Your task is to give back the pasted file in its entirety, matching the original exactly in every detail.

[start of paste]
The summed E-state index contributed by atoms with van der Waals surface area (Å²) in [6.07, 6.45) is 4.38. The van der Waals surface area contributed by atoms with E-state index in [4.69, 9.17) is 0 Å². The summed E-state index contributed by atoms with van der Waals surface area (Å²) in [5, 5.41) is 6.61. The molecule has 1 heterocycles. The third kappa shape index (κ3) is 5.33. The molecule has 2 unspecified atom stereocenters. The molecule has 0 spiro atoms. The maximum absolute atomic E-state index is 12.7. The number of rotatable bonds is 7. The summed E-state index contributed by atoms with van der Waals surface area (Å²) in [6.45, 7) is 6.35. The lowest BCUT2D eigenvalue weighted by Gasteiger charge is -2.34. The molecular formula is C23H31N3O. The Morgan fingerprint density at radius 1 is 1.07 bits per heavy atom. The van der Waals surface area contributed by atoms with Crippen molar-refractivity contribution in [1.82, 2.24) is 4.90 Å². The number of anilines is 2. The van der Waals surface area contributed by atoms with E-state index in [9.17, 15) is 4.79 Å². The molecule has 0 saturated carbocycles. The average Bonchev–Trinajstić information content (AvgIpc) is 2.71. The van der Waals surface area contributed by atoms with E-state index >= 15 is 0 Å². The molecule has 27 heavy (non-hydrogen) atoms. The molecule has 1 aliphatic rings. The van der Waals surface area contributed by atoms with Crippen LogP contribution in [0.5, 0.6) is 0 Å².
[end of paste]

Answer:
The summed E-state index contributed by atoms with van der Waals surface area (Å²) in [6.07, 6.45) is 4.38. The van der Waals surface area contributed by atoms with E-state index in [4.69, 9.17) is 0 Å². The summed E-state index contributed by atoms with van der Waals surface area (Å²) in [5, 5.41) is 6.61. The molecule has 1 heterocycles. The third kappa shape index (κ3) is 5.33. The molecule has 2 unspecified atom stereocenters. The molecule has 0 spiro atoms. The maximum absolute atomic E-state index is 12.7. The number of rotatable bonds is 7. The summed E-state index contributed by atoms with van der Waals surface area (Å²) in [6.45, 7) is 6.35. The lowest BCUT2D eigenvalue weighted by Gasteiger charge is -2.34. The molecular formula is C23H31N3O. The Morgan fingerprint density at radius 1 is 1.07 bits per heavy atom. The van der Waals surface area contributed by atoms with Crippen molar-refractivity contribution in [1.82, 2.24) is 4.90 Å². The number of anilines is 2. The van der Waals surface area contributed by atoms with E-state index in [9.17, 15) is 4.79 Å². The molecule has 0 saturated carbocycles. The average Bonchev–Trinajstić information content (AvgIpc) is 2.71. The van der Waals surface area contributed by atoms with E-state index >= 15 is 0 Å². The molecule has 27 heavy (non-hydrogen) atoms. The molecule has 1 aliphatic rings. The van der Waals surface area contributed by atoms with Crippen LogP contribution in [0.5, 0.6) is 0 Å².